Both processes are possible. Which one a particular photon produces is basically a random "choice." The probabilities are determined by the interaction cross-sections (or the related absorption coefficients) for photoelectric and Compton scattering, which depend on the photon energy and on the target material.

See here for a typical graph of the absorption coefficients as a function of energy. Click ahead to page 175 if necessary.

 Quote by Michio Cuckoo well, in the photoelectric effect, the photons dont transfer all their energy, which is why the liberated electrons have a range of energies.
In this case the photons do transfer all their energy, the electrons have a range of energies because it is the difference between the photon energy and the ionization energy of the electrons, which varies.
 2. Increasing intensity of light has no effect, but frequency does
increasing intensity increases the current

 Quote by jtbell Both processes are possible. Which one a particular photon produces is basically a random "choice." The probabilities are determined by the interaction cross-sections (or the related absorption coefficients) for photoelectric and Compton scattering, which depend on the photon energy and on the target material. See here for a typical graph of the absorption coefficients as a function of energy. Click ahead to page 175 if necessary. http://books.google.com/books?id=8Vu...ctions&f=false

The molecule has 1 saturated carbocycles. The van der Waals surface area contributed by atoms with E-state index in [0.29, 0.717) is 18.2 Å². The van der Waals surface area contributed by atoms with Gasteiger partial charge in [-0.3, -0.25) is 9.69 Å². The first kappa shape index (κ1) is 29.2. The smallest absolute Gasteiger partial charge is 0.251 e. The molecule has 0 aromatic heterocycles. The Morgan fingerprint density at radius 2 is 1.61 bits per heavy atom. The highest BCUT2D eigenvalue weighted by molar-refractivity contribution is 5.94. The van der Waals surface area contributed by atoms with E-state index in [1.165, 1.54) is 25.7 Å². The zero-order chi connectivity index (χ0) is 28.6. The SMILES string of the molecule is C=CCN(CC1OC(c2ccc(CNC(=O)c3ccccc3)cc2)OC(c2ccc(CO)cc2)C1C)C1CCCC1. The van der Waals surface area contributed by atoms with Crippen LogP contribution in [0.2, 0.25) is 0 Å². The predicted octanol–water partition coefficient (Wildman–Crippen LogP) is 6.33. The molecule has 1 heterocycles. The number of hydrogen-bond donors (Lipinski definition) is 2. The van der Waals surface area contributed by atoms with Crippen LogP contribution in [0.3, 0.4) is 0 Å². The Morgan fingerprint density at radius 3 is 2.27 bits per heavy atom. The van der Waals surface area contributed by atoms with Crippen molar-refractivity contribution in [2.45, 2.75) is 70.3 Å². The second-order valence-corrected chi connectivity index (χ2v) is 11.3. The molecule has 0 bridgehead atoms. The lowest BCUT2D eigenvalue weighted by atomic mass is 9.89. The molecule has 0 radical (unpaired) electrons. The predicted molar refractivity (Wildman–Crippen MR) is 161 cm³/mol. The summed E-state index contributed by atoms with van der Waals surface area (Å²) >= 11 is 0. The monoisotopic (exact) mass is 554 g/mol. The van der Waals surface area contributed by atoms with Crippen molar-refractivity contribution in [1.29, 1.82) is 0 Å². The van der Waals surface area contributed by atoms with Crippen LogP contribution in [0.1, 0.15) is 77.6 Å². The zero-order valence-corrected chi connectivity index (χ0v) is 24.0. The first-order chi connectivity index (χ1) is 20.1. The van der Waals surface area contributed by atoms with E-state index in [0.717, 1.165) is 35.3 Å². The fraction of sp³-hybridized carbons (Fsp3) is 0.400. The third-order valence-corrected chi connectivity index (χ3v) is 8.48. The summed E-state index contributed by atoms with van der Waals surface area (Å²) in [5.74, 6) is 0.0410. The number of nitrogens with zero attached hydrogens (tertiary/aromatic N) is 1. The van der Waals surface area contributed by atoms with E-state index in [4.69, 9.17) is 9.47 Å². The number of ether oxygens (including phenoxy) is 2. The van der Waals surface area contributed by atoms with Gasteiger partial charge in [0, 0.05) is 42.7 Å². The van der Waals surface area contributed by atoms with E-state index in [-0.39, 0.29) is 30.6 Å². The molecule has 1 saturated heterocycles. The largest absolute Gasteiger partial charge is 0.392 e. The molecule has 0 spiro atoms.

Thanks jtbell, this clarifies very much

 Quote by ZapperZ These two are very different phenomena. The photoelectric effect requires the interaction of the WHOLE SOLID. In effect, the whole solid absorbed the energy and "promotes" the electron into the vacuum state.
I never read that about the photoelectric effect. The wikipedia page also seems to suggest it is a one-to-one interaction. It says the interaction is between a photon and the "outermost electron". Either the whole energy is absorbed or the photon is reemitted. If part of the energy is absorbed and part emitted, it has another name: the compton effect.